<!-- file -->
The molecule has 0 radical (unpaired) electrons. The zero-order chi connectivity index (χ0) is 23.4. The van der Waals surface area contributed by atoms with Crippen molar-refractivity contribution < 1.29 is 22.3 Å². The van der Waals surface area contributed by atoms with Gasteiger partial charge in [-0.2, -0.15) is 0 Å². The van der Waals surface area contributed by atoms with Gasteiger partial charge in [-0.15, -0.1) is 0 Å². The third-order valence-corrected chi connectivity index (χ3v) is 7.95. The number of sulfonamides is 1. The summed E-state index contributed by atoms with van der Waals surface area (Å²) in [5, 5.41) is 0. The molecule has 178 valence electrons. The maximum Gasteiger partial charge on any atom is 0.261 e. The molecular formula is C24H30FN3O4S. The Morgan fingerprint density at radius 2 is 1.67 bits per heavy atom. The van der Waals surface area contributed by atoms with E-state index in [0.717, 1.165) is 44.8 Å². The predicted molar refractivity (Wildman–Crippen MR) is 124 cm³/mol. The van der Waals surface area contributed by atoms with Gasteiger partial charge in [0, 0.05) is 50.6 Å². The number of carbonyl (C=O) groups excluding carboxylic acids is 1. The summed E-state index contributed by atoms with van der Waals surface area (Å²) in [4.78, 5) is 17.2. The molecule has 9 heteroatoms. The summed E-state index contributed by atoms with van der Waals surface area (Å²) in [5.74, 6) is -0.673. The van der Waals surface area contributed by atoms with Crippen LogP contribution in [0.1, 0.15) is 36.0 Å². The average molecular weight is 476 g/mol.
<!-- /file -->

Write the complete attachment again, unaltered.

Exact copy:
The molecule has 0 radical (unpaired) electrons. The zero-order chi connectivity index (χ0) is 23.4. The van der Waals surface area contributed by atoms with Crippen molar-refractivity contribution < 1.29 is 22.3 Å². The van der Waals surface area contributed by atoms with Gasteiger partial charge in [-0.2, -0.15) is 0 Å². The van der Waals surface area contributed by atoms with Gasteiger partial charge in [-0.15, -0.1) is 0 Å². The third-order valence-corrected chi connectivity index (χ3v) is 7.95. The number of sulfonamides is 1. The summed E-state index contributed by atoms with van der Waals surface area (Å²) in [5, 5.41) is 0. The molecule has 178 valence electrons. The maximum Gasteiger partial charge on any atom is 0.261 e. The molecular formula is C24H30FN3O4S. The Morgan fingerprint density at radius 2 is 1.67 bits per heavy atom. The van der Waals surface area contributed by atoms with E-state index in [0.717, 1.165) is 44.8 Å². The predicted molar refractivity (Wildman–Crippen MR) is 124 cm³/mol. The van der Waals surface area contributed by atoms with Gasteiger partial charge in [0, 0.05) is 50.6 Å². The number of carbonyl (C=O) groups excluding carboxylic acids is 1. The summed E-state index contributed by atoms with van der Waals surface area (Å²) in [4.78, 5) is 17.2. The molecule has 9 heteroatoms. The summed E-state index contributed by atoms with van der Waals surface area (Å²) in [5.74, 6) is -0.673. The van der Waals surface area contributed by atoms with Crippen LogP contribution in [0.1, 0.15) is 36.0 Å². The average molecular weight is 476 g/mol.